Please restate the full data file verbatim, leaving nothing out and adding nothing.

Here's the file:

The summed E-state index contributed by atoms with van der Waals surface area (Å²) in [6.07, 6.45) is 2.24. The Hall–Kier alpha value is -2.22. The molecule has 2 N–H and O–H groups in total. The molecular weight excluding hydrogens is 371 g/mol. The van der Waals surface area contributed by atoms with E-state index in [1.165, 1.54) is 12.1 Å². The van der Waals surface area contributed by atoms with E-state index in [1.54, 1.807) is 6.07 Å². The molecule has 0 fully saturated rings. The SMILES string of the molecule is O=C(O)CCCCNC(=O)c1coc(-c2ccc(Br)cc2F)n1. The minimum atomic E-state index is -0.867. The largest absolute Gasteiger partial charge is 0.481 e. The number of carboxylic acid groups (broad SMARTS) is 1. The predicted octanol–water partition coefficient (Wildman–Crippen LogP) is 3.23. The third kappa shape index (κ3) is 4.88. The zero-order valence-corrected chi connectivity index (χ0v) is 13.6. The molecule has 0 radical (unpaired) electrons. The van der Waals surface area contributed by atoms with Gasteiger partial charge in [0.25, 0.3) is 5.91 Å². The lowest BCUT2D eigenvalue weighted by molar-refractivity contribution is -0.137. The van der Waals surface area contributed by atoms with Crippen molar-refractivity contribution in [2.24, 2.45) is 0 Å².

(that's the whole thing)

The summed E-state index contributed by atoms with van der Waals surface area (Å²) in [6.07, 6.45) is 2.24. The Hall–Kier alpha value is -2.22. The molecule has 2 N–H and O–H groups in total. The molecular weight excluding hydrogens is 371 g/mol. The van der Waals surface area contributed by atoms with E-state index in [1.165, 1.54) is 12.1 Å². The van der Waals surface area contributed by atoms with E-state index in [1.54, 1.807) is 6.07 Å². The molecule has 0 fully saturated rings. The SMILES string of the molecule is O=C(O)CCCCNC(=O)c1coc(-c2ccc(Br)cc2F)n1. The minimum atomic E-state index is -0.867. The largest absolute Gasteiger partial charge is 0.481 e. The number of carboxylic acid groups (broad SMARTS) is 1. The predicted octanol–water partition coefficient (Wildman–Crippen LogP) is 3.23. The third kappa shape index (κ3) is 4.88. The zero-order valence-corrected chi connectivity index (χ0v) is 13.6. The molecule has 0 radical (unpaired) electrons. The van der Waals surface area contributed by atoms with Gasteiger partial charge in [0.25, 0.3) is 5.91 Å². The lowest BCUT2D eigenvalue weighted by molar-refractivity contribution is -0.137. The van der Waals surface area contributed by atoms with Crippen molar-refractivity contribution in [2.24, 2.45) is 0 Å².